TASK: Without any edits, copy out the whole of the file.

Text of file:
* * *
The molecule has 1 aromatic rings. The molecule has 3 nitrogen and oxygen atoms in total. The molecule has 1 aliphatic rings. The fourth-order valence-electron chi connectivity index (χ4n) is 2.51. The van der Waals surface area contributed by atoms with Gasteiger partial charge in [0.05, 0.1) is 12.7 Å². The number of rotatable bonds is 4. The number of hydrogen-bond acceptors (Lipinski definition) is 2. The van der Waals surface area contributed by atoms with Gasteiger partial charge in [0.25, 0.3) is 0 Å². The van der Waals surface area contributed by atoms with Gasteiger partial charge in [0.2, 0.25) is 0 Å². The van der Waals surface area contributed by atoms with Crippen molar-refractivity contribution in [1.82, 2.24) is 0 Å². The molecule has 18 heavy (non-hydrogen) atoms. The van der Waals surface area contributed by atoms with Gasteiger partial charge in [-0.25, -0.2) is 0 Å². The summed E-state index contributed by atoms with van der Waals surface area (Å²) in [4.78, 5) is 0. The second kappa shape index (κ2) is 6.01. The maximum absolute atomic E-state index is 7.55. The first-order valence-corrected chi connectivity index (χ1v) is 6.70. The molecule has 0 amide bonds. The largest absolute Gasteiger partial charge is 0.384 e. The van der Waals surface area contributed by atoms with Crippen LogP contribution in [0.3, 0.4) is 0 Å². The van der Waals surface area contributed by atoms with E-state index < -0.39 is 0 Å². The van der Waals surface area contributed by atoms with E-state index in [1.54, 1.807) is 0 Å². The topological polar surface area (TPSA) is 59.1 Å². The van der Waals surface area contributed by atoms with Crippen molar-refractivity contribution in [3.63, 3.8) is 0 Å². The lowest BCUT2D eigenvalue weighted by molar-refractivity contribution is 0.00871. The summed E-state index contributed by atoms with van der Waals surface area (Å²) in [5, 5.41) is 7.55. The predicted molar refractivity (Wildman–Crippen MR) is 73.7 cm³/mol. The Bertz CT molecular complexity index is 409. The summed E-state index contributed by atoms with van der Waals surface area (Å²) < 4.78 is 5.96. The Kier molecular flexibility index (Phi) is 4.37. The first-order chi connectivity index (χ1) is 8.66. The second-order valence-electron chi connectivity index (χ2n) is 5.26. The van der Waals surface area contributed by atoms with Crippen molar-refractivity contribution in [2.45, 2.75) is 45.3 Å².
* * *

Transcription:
The molecule has 1 aromatic rings. The molecule has 3 nitrogen and oxygen atoms in total. The molecule has 1 aliphatic rings. The fourth-order valence-electron chi connectivity index (χ4n) is 2.51. The van der Waals surface area contributed by atoms with Gasteiger partial charge in [0.05, 0.1) is 12.7 Å². The number of rotatable bonds is 4. The number of hydrogen-bond acceptors (Lipinski definition) is 2. The van der Waals surface area contributed by atoms with Gasteiger partial charge in [0.25, 0.3) is 0 Å². The van der Waals surface area contributed by atoms with Gasteiger partial charge in [0.2, 0.25) is 0 Å². The van der Waals surface area contributed by atoms with Crippen molar-refractivity contribution in [1.82, 2.24) is 0 Å². The molecule has 18 heavy (non-hydrogen) atoms. The van der Waals surface area contributed by atoms with Gasteiger partial charge in [-0.25, -0.2) is 0 Å². The summed E-state index contributed by atoms with van der Waals surface area (Å²) in [4.78, 5) is 0. The second kappa shape index (κ2) is 6.01. The maximum absolute atomic E-state index is 7.55. The first-order valence-corrected chi connectivity index (χ1v) is 6.70. The molecule has 0 amide bonds. The largest absolute Gasteiger partial charge is 0.384 e. The van der Waals surface area contributed by atoms with Crippen LogP contribution in [0.3, 0.4) is 0 Å². The van der Waals surface area contributed by atoms with E-state index < -0.39 is 0 Å². The van der Waals surface area contributed by atoms with E-state index in [1.54, 1.807) is 0 Å². The topological polar surface area (TPSA) is 59.1 Å². The van der Waals surface area contributed by atoms with Crippen molar-refractivity contribution in [3.63, 3.8) is 0 Å². The lowest BCUT2D eigenvalue weighted by molar-refractivity contribution is 0.00871. The summed E-state index contributed by atoms with van der Waals surface area (Å²) in [5, 5.41) is 7.55. The predicted molar refractivity (Wildman–Crippen MR) is 73.7 cm³/mol. The Bertz CT molecular complexity index is 409. The summed E-state index contributed by atoms with van der Waals surface area (Å²) < 4.78 is 5.96. The Kier molecular flexibility index (Phi) is 4.37. The first-order chi connectivity index (χ1) is 8.66. The second-order valence-electron chi connectivity index (χ2n) is 5.26. The van der Waals surface area contributed by atoms with Crippen molar-refractivity contribution in [2.45, 2.75) is 45.3 Å².